We were having a great time with our new friends from California on a gogi-berry farm in New Mexico. The family loves nature like us, and we had great conversations about biking, hiking, living simply, and cooking naturally. At one point the lady told us that they would love to have us back next summer and that they were pleasantly surprised to find out that there were liberals from Dallas.
I was eating dinner at my church on a Wednesday night with other members, and one member starts talking about how evil Wendy Davis is and how Obama has ruined everything. I sat there quietly as the whole table seemed to being railing on how dumb the Democrats were and how the world was going to end because of them.
What’s the common thread? It’s what I call the Assumption of Agreement Hypothesis. A friend of mine wrote:
One common thread I’ve found is this: people want, sometimes even insist, for you to agree with them and what they think about God/religion. Divergence of opinion and differing ideas are seen as a threat.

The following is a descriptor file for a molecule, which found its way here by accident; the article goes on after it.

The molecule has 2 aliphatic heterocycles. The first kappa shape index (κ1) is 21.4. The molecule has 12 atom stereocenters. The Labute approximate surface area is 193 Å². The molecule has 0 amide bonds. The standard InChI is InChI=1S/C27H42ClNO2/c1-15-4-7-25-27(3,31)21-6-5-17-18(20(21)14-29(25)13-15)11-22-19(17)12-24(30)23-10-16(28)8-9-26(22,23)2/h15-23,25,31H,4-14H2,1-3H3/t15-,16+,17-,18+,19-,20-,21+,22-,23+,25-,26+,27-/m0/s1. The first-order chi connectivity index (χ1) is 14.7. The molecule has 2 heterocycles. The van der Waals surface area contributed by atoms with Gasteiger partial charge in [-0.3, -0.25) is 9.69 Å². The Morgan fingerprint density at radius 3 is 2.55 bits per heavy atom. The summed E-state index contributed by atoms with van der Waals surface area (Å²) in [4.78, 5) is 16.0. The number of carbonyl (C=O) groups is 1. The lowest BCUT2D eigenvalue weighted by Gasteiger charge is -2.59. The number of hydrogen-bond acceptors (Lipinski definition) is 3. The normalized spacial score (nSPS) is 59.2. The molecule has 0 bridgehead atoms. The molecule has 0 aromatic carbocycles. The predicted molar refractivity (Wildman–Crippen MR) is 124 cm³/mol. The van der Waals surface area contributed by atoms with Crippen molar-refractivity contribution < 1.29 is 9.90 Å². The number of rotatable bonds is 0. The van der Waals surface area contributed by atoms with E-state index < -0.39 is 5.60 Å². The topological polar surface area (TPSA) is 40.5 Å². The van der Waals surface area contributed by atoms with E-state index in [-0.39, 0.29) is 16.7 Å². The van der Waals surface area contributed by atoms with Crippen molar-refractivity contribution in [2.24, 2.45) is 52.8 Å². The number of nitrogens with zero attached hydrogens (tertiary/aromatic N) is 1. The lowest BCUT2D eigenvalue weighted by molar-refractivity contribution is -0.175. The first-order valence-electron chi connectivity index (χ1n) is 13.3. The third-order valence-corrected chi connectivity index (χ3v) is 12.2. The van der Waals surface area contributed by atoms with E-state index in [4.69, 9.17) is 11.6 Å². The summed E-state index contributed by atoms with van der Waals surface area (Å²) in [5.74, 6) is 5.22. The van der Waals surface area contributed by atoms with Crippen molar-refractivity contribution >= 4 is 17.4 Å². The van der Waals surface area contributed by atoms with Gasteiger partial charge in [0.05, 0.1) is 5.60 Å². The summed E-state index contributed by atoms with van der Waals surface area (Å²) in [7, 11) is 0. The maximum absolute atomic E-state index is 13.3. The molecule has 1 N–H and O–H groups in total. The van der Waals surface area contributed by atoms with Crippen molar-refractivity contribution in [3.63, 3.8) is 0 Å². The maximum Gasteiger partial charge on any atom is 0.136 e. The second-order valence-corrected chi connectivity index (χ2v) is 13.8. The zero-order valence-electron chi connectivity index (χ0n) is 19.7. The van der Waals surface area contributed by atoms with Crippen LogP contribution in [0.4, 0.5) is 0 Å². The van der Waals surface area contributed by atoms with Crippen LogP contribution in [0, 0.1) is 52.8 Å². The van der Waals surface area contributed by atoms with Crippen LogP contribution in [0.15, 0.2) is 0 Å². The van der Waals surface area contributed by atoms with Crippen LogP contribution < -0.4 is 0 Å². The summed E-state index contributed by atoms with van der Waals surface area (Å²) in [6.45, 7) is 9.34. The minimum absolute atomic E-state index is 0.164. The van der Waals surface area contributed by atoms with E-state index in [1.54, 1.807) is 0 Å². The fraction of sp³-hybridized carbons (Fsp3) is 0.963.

I don’t get that.
Well said. I don’t get it, either. I think this extends to politics and lifestyle, as well. We all assume that everyone in our group will think of us as being intelligent and on the right path. Anyone who thinks we’re not on the right path is obviously a threat to that and must be silenced.
If we want to grow, influence others, and sharpen our thinking we need to grow past this. Disagreement isn’t a threat. Everyone doesn’t have to agree with us. In fact, if we’re truly honest with ourselves, people who disagree with us are much more effective at changing our perspective when we let them. We can never get there if we’re not open to the assumption that there are pleasant people with whom we have a lot in common that fundamentally disagree with some of our religious, political, or cultural views.